Lithotripsy is a 30 - 90-minute non-invasive kidney stone treatment procedure which breaks the stones in the body into small fragments. Lithotripsy can be performed to break stones in the various organs of the body such as kidney, gallbladder, liver, etc.
There are several types of lithotripsy procedures for kidney stones removal:
- Extracorporeal shock wave lithotripsy (ESWL)
- Shockwave lithotripsy (SWL)
- Laser lithotripsy
- Percutaneous lithotripsy
- Endoscopic lithotripsy
A local, regional, or general anesthesia is used, depending on the patient’s assessment and the technique to be used. Anesthesia helps the patient to remain still and reduce any discomfort. Lithotripsy can also be delivered with light sedation.
How is the lithotripsy procedure performed?
Extracorporeal shock wave lithotripsy (ESWL): Shock waves are used to break the kidney stones into smaller pieces that can now easily pass through the urinary tract. This procedure is generally used to remove stones which are 4 mm to 20 mm in diameter.
Shockwave lithotripsy (SWL): High-energy shock waves are targeted directly at the kidney stones, causing each stone to fragment and become small enough to pass through the urinary tract. The results of SWL are generally satisfactory if the size of the stone is less than 20 mm in diameter.
Laser lithotripsy: In this procedure, a laser is directly targeted onto the kidney stones to break them into smaller pieces, which then pass through the urinary tract. Laser lithotripsy works best with stones less than 20 mm in diameter.
Percutaneous lithotripsy: This is a minimally invasive procedure, in which a tiny incision of approximately 1 cm is made through the skin. A hollow tube with a probe is inserted through the incision into the kidney. The stone is then broken into fragments and removed through the tube. This procedure is generally used to remove stones larger than 20 mm in diameter.
Endoscopic lithotripsy: In this procedure, an endoscope or cystoscope is used to reach the stone, through the urinary tract. Laser waves are then directed onto the stone to break it into small fragments.
Am I eligible for lithotripsy?
You are eligible for lithotripsy if:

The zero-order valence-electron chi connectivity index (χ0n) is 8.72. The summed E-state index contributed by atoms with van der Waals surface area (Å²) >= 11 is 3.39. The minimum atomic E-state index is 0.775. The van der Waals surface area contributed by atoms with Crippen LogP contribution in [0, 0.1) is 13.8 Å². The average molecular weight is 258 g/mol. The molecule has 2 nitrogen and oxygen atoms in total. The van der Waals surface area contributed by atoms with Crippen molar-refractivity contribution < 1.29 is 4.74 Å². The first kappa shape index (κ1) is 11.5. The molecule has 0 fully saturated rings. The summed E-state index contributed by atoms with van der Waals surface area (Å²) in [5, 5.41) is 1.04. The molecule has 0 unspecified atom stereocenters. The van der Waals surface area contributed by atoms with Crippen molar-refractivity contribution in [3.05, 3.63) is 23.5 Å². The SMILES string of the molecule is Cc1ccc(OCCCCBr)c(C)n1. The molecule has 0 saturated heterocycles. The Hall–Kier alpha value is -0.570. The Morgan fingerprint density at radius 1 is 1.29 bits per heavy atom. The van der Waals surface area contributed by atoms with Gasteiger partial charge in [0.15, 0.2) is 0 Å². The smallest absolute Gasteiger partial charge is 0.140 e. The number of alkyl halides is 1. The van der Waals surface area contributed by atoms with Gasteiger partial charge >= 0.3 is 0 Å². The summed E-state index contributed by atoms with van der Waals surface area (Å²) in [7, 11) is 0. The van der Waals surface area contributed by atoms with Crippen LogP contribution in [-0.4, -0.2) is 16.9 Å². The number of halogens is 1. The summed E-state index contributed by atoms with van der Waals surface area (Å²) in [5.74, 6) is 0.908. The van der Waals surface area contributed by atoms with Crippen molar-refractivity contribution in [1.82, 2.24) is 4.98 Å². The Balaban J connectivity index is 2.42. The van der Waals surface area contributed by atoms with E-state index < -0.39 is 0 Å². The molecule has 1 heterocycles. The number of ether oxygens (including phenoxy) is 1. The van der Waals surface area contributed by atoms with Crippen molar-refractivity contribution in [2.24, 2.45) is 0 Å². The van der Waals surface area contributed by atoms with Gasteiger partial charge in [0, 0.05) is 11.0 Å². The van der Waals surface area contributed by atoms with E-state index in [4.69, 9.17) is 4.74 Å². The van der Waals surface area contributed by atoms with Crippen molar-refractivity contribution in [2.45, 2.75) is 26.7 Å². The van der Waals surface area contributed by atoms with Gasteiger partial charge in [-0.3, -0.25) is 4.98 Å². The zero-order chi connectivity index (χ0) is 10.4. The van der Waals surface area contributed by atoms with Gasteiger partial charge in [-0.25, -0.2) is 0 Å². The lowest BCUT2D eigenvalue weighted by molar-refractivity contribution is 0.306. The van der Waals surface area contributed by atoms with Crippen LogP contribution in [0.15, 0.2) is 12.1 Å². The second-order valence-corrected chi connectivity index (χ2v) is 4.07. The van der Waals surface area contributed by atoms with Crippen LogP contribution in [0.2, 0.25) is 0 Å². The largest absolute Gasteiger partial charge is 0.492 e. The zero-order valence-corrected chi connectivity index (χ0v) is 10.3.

you have small kidney stones (generally smaller than 2 cm) easily seen on an X-Ray
you have stones in the upper portion of the ureter
You are ineligible for lithotripsy if you:
have active urinary tract infection
display symptoms of obstruction of the kidney
take blood-thinning medications that cannot be discontinued
have a stone composition which includes cystine and certain types of calcium phosphate stones, as these stone types may not fragment well during the lithotripsy procedure.
What are the complications of lithotripsy?
Complications of lithotripsy may include, but are not limited to, the following:
bleeding around the kidney
stone fragments left behind making it necessary to undergo more lithotripsy procedures
obstruction of the urinary tract by stone fragments
blood in urine
What are the post-operative guidelines I need to follow after undergoing a lithotripsy procedure?
Following are the post-operative guidelines after getting a lithotripsy done:
You may observe blood in the urine after the lithotripsy procedure. This is a temporary condition which clears up after a few days.
The doctor may instruct you to collect your urine for about 24 hours after the procedure and send it to the laboratory for analysis of the stone debris.
You will be advised to drink extra fluids to maintain good kidney health. It will help to dilute your urine and reduce any discomfort when the stone fragments pass.
Drinking plenty of water will also reduce the chances of recurrence of kidney stones. So, make water your most frequent drink.
Promptly take all the medications prescribed by the doctor.
Regularly follow up with your urologist as recommended to ensure an uneventful recovery.
If a stent is inserted during lithotripsy, it is normally removed when you begin to recuperate. After 7 to 10 days of undergoing the procedure, you can resume your normal activities.
You will be advised by the doctor to refrain from smoking and drinking alcohol for several weeks. Smoking and drinking alcohol can impede the healing process.